At Key Stage 3 all work is based on the national curriculum and delivered in the form of half termly topics. Through these topics we will cover a range of skills focusing on speaking and listening, writing and reading. At least one assessment per half term is more formally assessed and the levels, which are based on the national APP scale, are entered onto Go4Schools.
The topics covered at present range from nonsense poetry such as Lewis Carroll’s Jabberwocky to formal analysis of Shakespeare’s use of language in Romeo and Juliet. Not only are topics engaging and varied, but they are also planned to ensure that the key skills necessary for GCSE and the world of work are developed.
Drama and library sessions also constitute a key part of the English curriculum with fortnightly Drama sessions held in the Drama Hall. Drama is also a key component of English in the classroom where it is used to help access texts and develop confidence and team working skills.
In order to show our students the relevance of English in the real world, poets and authors are invited in by the librarian to inspire the students. We also organise theatre trips and there is a tradition of inviting the theatre company Box Clever to perform the Shakespeare text studied by Year 9.
Students are expected to bring the relevant writing equipment that is necessary for all lessons.
Homework is set once a week in Years 7, 8 and 9.
Year 7 will develop their creative writing skills, understand the features of non-fiction texts and start focusing on how to write an in-depth, analytical response in the form of an essay. They will study a range of texts, including ‘Clockwork’ by Philip Pullman and extracts from Roald Dahl’s autobiography ‘Boy’.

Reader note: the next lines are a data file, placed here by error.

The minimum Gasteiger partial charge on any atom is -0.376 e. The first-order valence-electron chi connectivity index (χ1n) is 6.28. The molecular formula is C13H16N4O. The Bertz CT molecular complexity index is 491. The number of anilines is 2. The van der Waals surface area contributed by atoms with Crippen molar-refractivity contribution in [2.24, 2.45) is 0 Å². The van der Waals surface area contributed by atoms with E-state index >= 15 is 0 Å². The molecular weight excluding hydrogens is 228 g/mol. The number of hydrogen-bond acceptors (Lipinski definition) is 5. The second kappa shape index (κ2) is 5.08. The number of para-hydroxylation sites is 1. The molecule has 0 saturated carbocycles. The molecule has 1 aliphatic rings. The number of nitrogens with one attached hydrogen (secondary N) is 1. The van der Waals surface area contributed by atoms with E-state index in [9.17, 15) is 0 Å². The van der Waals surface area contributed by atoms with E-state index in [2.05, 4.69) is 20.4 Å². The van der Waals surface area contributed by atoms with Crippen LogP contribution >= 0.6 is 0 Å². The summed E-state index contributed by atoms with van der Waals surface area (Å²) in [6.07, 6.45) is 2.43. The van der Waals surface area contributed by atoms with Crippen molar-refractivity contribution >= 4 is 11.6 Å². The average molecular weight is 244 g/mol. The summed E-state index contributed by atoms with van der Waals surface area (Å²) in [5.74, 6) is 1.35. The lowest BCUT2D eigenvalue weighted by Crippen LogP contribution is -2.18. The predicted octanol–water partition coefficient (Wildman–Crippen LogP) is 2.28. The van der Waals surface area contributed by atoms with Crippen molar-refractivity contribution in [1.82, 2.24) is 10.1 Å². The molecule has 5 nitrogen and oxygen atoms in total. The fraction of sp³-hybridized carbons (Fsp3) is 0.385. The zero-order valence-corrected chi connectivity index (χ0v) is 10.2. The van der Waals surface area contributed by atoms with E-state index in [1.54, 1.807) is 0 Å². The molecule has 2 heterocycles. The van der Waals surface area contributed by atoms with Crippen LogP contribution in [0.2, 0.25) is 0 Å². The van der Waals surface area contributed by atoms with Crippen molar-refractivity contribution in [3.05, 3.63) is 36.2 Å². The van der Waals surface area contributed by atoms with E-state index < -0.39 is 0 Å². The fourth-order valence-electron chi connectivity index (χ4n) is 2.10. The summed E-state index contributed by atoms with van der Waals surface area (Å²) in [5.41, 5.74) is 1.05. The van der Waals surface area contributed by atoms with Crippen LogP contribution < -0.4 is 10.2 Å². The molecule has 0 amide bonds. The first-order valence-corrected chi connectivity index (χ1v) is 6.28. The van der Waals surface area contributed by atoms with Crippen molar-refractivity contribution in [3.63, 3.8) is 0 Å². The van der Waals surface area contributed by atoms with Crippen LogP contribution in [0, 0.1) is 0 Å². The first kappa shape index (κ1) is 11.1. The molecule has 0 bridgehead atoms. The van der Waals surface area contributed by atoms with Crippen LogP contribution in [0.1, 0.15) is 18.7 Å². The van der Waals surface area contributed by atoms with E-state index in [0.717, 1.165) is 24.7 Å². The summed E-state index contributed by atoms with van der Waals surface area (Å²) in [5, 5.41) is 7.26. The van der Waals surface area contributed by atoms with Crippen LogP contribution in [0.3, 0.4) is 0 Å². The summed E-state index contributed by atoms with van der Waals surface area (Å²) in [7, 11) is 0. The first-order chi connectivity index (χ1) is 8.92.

Year 8 will continue to develop a variety of skills, such as exploring Shakespeare’s language with particular reference to ‘A Midsummer Night’s Dream, looking at the origins of English with reference to the epic, Anglo-Saxon poem Beowulf and discussing controversial, topical issues. They will produce information texts, creative and descriptive pieces of writing and analytical responses.
Year 9 is a gateway to GCSE. Using all the previously developed skills, students will study a range of fiction and non-fiction that has been tailored to mirror the GCSE syllabus and prepare them for the rigours of Key Stage 4. They will study the novella ‘Of Mice and Men’ by John Steinbeck in the Autumn Term, followed by Shakespeare’s ‘Romeo and Juliet’ in the Spring Term. Many of their key assessments will be completed in timed conditions to help prepare them for the exams they will sit in Year 11.